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Tuesday, March 23, 2010

Daugaard on Agriculture: I Smell Butz

South Dakota GOP candidate for governor Dennis Daugaard released his economic recovery plan last week. Recovery from eight years of Republican mismanagement? Not really. Daugaard's plan embraces much of his boss's big business status quo.

This big-business focus is acutely apparent in Daugaard's plans for agriculture. Note first off that he pairs agriculture with biotechnology. To Daugaard and the GOP, ag/biotech is a big scientific machine, all inputs and outputs, expansion ├╝ber alles.

Daugaard stumbles a bit in his opening plank on convening an annual ag forum: he mentions that one of our state values is cooperation—hey, that's socialism!

But then he gets back to business, talking about the following needs:
  1. more value-added agriculture (i.e., more beef and turkey plants making profit on poverty-wage immigrant labor)
  2. more international trade and exports (so we can buy back the food we eat from domestic corporations)
  3. more business development in biotechnology (so more of our university presidents can work for Monsanto and other Big Ag interests)
Earlier in his plan, Daugaard does mention creating a corps of "small-town specialists." He apparently fails to make any connection, though, between the ideas of small-town development and local self-sufficiency. There's no talk of growing our own food or promoting farmers markets and community-supported agriculture. Daugaard nods toward agritourism and bringing outsiders to come look at our wineries and gardens (how about some tours of Rick Millner's law-breaking mega-feedlot in Veblen?), but there's no talk of repopulating rural South Dakota by helping new farmers start smaller, locally sustainable operations.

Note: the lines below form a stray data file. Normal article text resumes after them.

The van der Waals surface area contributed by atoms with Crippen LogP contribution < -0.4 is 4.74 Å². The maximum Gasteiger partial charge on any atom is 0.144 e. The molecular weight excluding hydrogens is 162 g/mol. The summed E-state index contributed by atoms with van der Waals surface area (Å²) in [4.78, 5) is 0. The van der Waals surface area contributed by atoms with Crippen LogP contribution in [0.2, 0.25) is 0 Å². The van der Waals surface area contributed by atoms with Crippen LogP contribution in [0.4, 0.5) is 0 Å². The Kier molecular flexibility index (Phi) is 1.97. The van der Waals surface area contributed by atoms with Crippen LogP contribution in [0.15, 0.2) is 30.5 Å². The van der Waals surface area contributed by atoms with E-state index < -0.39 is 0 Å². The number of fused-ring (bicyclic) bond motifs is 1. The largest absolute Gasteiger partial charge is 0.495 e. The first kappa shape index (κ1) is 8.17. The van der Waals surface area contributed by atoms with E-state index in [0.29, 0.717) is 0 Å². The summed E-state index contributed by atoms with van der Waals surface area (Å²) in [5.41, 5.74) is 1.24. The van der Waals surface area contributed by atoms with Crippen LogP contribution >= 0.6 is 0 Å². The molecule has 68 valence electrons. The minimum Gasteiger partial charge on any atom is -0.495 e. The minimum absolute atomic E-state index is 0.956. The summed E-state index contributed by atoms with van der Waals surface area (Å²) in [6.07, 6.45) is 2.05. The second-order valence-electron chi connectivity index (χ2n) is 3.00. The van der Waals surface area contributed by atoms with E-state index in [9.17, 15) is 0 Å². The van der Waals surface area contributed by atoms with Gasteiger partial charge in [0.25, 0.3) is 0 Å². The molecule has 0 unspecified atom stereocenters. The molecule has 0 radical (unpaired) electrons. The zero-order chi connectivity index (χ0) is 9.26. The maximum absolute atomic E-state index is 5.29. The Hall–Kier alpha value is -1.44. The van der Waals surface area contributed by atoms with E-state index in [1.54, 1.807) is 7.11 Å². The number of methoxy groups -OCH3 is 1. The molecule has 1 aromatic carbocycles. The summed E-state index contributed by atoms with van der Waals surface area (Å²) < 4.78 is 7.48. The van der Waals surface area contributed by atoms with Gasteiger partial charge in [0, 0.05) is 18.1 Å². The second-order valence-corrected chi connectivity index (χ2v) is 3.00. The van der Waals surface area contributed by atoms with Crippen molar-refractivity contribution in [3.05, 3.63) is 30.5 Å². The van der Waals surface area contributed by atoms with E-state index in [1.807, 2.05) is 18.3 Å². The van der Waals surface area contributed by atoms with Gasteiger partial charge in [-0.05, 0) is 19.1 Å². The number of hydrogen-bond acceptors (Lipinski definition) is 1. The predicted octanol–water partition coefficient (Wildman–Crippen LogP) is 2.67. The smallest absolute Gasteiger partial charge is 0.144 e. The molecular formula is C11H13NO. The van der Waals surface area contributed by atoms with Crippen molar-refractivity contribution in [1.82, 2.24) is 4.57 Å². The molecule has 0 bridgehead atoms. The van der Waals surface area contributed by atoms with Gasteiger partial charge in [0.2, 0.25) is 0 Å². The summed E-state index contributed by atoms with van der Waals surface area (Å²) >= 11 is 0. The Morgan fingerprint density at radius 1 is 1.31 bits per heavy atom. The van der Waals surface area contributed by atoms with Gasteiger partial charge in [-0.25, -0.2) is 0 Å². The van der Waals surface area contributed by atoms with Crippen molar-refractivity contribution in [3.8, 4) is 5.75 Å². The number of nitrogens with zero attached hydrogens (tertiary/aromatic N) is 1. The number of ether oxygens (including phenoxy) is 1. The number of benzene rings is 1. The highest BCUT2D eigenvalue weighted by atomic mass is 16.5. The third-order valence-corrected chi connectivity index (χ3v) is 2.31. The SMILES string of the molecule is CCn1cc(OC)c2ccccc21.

Daugaard gives lip service to the South Dakota value of "self-reliance," but Daugaard's ag plan makes clear Republicans still think like Nixon ag secretary Earl Butz: Agriculture is big business. Get big, get corporate, or get out.


  1. If the citizens of this state would be brave enough to think, Heidepriem could get traction by sponsoring free showings of Food, Inc. outdoors this summer. Or better yet, ads showing the environmentally destructive corporate agriculture the Republicans have brought to South Dakota.

    But of course this would be played as attacking Ag, and they would buy it like they bought the meme that Thune was all about "South Dakota values" when he was really about was more corporate welfare on the high plains.

  2. Good eye, Cory.

    Mr. Price, it's hardly surprising that a Sandford/Syngenta-manufactured AG would rather distract an underachieving constituency from chemical terracide with some genetically-modified "states rights" lawsuit.


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